SHOCK VIDEO: Footage shows children and adults taking selfies on Derbyshire railway crossing

Shocking CCTV footage has captured adults and children taking selfies on Matlock Bath’s railway crossing.

The camera also filmed a group of up to ten people, including a toddler, posing for photographs and chatting on the railway for almost ten minutes.

The CCTV camera caught a total of eight dangerous incidents on the line in a single day.

The CCTV camera caught a total of eight dangerous incidents on the line in a single day.

In total, the CCTV camera captured eight incidents of dangerous behaviour in a single day on the line.

Warnings have now been issued about the potentially deadly consequences of trespassing on the railway.

Martin Brown, operations risk advisor at Network Rail, said: “Level crossings in rural, picturesque settings such as Matlock Bath may look like good opportunities for a photo but the railway is not a playground.

“Trains can come from either direction at any time and being distracted by chatting, texting or taking photographs while using the crossing significantly increases the risk of an incident.”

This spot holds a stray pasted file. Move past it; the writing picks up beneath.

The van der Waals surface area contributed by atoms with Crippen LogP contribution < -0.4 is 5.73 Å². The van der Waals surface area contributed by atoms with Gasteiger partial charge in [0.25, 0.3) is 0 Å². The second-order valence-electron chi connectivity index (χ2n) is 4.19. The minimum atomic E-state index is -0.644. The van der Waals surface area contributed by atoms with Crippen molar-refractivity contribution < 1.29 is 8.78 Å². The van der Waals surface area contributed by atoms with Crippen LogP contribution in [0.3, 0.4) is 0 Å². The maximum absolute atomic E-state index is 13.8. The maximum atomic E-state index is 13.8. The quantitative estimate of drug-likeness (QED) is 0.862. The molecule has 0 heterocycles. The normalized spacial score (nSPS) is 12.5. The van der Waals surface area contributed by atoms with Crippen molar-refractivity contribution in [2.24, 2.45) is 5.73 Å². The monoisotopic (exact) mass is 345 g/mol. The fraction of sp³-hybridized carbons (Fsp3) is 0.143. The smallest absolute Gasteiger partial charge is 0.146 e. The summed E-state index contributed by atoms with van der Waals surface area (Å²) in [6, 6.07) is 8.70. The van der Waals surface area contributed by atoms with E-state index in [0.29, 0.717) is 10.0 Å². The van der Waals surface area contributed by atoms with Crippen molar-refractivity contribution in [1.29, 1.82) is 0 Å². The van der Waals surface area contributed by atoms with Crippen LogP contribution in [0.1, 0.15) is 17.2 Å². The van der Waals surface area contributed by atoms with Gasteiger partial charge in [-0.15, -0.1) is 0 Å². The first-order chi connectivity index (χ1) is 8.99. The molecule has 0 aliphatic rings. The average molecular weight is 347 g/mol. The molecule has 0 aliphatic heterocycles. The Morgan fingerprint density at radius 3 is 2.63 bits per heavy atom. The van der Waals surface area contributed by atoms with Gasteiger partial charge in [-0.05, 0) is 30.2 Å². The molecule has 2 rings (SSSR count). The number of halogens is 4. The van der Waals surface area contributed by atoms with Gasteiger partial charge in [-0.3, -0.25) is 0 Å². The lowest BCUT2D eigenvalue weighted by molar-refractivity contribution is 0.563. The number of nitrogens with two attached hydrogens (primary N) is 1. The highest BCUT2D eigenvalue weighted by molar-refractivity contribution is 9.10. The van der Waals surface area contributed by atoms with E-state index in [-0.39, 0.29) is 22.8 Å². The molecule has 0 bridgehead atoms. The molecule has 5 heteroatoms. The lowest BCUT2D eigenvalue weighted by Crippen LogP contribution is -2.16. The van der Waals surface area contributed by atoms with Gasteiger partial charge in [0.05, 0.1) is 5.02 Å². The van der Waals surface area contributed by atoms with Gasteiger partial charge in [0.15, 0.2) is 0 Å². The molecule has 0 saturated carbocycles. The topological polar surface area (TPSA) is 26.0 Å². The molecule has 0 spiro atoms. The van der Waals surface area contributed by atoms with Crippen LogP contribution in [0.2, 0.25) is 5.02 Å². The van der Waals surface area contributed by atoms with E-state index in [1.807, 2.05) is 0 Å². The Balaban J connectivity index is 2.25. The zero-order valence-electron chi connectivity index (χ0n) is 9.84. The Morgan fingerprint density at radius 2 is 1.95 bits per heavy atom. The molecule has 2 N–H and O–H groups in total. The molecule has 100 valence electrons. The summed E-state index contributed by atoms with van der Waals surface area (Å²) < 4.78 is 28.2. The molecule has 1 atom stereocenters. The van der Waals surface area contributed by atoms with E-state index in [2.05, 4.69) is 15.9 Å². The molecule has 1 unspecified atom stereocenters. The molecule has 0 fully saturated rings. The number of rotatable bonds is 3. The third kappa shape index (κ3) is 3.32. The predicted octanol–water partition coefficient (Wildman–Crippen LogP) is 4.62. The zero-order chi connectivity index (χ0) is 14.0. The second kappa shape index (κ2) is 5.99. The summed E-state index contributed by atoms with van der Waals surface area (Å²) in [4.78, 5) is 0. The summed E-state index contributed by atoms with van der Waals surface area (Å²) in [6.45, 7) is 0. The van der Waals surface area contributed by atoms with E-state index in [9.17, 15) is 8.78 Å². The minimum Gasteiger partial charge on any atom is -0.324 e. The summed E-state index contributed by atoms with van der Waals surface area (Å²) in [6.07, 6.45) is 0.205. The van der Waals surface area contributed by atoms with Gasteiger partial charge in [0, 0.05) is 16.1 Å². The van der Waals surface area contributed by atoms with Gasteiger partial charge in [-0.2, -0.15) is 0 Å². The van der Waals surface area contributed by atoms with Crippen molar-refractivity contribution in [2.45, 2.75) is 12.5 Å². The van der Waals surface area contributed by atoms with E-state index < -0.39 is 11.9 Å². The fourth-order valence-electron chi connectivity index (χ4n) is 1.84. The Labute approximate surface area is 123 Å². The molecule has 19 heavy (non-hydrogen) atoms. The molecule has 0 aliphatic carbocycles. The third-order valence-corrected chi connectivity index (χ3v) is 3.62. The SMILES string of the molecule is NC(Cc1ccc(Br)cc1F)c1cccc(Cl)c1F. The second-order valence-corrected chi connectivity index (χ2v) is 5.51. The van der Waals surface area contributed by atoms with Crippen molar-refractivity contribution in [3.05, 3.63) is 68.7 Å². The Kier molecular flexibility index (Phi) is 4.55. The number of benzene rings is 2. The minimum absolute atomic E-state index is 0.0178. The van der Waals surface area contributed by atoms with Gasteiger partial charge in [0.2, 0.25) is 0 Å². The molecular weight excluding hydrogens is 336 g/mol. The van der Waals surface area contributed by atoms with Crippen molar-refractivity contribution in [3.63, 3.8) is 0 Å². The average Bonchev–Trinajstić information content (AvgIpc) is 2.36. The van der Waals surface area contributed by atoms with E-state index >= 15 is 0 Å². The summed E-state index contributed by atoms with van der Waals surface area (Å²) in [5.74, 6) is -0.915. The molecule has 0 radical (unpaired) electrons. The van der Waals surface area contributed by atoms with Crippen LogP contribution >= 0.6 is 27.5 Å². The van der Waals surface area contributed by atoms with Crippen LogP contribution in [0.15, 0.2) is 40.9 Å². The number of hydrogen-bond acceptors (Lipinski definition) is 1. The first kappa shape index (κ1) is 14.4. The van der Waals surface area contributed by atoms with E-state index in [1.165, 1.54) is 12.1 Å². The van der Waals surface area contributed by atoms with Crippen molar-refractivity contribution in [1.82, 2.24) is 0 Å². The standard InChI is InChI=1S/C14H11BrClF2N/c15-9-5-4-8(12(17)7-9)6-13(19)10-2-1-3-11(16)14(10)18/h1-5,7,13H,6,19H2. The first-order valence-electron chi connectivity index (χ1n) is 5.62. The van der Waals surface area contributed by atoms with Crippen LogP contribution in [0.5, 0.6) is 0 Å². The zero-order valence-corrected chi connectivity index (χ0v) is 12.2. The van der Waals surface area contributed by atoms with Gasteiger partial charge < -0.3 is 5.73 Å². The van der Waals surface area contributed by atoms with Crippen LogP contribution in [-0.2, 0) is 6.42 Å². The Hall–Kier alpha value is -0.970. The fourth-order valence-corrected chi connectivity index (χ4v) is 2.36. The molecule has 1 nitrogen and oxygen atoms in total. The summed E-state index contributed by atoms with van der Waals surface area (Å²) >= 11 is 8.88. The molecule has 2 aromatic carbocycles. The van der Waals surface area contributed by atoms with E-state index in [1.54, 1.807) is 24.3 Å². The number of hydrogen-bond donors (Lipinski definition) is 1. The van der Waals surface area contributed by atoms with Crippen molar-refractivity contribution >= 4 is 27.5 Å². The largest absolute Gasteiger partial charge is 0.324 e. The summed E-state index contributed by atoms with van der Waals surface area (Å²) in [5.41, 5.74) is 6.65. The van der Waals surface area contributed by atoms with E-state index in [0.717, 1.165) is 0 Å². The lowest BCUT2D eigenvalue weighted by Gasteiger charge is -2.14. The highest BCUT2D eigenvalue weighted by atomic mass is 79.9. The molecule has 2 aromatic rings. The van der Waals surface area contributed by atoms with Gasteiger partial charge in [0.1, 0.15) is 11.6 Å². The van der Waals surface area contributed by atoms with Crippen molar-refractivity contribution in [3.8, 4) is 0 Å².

Inspector Eddie Carlin, from British Transport Police, added: “The footage is extremely worrying. We are really concerned someone is going to get seriously injured or killed at the crossing.

“Trespassing on the railway is extremely dangerous and can have tragic consequences for those involved.

“I have had to tell devastated families that their loved ones are not coming home due to incidents such as this and it’s heartbreaking.

“The railway is a dangerous environment.

“Trains travel at speed and can be silent and if people are trespassing on the tracks and are distracted taking photos, selfies or texting they really are putting themselves in danger.

“No photo or text is worth risking your life.

“We have increased patrols in the area and are keen to speak to the people pictured to reinforce our concerns about their reckless and dangerous behaviour.

“If you recognise them, please contact us on 0800 405040 or text 61016.”